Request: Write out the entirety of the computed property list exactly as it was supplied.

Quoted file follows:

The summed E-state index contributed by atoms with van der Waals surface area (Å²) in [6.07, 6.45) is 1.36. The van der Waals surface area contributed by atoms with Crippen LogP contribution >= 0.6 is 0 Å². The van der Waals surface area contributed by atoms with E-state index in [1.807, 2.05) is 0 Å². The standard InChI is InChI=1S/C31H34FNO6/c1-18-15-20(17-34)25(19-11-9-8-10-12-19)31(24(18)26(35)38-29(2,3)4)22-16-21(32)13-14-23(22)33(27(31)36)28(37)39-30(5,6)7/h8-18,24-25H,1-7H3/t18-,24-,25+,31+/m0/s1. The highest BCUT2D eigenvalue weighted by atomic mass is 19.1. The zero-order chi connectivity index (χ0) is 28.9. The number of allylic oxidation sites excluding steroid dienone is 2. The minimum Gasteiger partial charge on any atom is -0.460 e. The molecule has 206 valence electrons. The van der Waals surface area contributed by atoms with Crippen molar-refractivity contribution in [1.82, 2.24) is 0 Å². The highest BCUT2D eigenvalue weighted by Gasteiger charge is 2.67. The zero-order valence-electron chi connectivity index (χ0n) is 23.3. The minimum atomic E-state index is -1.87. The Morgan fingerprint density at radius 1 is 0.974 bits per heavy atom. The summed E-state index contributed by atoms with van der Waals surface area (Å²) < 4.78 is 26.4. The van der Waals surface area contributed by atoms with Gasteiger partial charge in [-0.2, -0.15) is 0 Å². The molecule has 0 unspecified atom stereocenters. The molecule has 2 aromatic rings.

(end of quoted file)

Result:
The summed E-state index contributed by atoms with van der Waals surface area (Å²) in [6.07, 6.45) is 1.36. The van der Waals surface area contributed by atoms with Crippen LogP contribution >= 0.6 is 0 Å². The van der Waals surface area contributed by atoms with E-state index in [1.807, 2.05) is 0 Å². The standard InChI is InChI=1S/C31H34FNO6/c1-18-15-20(17-34)25(19-11-9-8-10-12-19)31(24(18)26(35)38-29(2,3)4)22-16-21(32)13-14-23(22)33(27(31)36)28(37)39-30(5,6)7/h8-18,24-25H,1-7H3/t18-,24-,25+,31+/m0/s1. The highest BCUT2D eigenvalue weighted by atomic mass is 19.1. The zero-order chi connectivity index (χ0) is 28.9. The number of allylic oxidation sites excluding steroid dienone is 2. The minimum Gasteiger partial charge on any atom is -0.460 e. The molecule has 206 valence electrons. The van der Waals surface area contributed by atoms with Crippen molar-refractivity contribution in [1.82, 2.24) is 0 Å². The highest BCUT2D eigenvalue weighted by Gasteiger charge is 2.67. The zero-order valence-electron chi connectivity index (χ0n) is 23.3. The minimum atomic E-state index is -1.87. The Morgan fingerprint density at radius 1 is 0.974 bits per heavy atom. The summed E-state index contributed by atoms with van der Waals surface area (Å²) < 4.78 is 26.4. The van der Waals surface area contributed by atoms with Gasteiger partial charge in [-0.2, -0.15) is 0 Å². The molecule has 0 unspecified atom stereocenters. The molecule has 2 aromatic rings.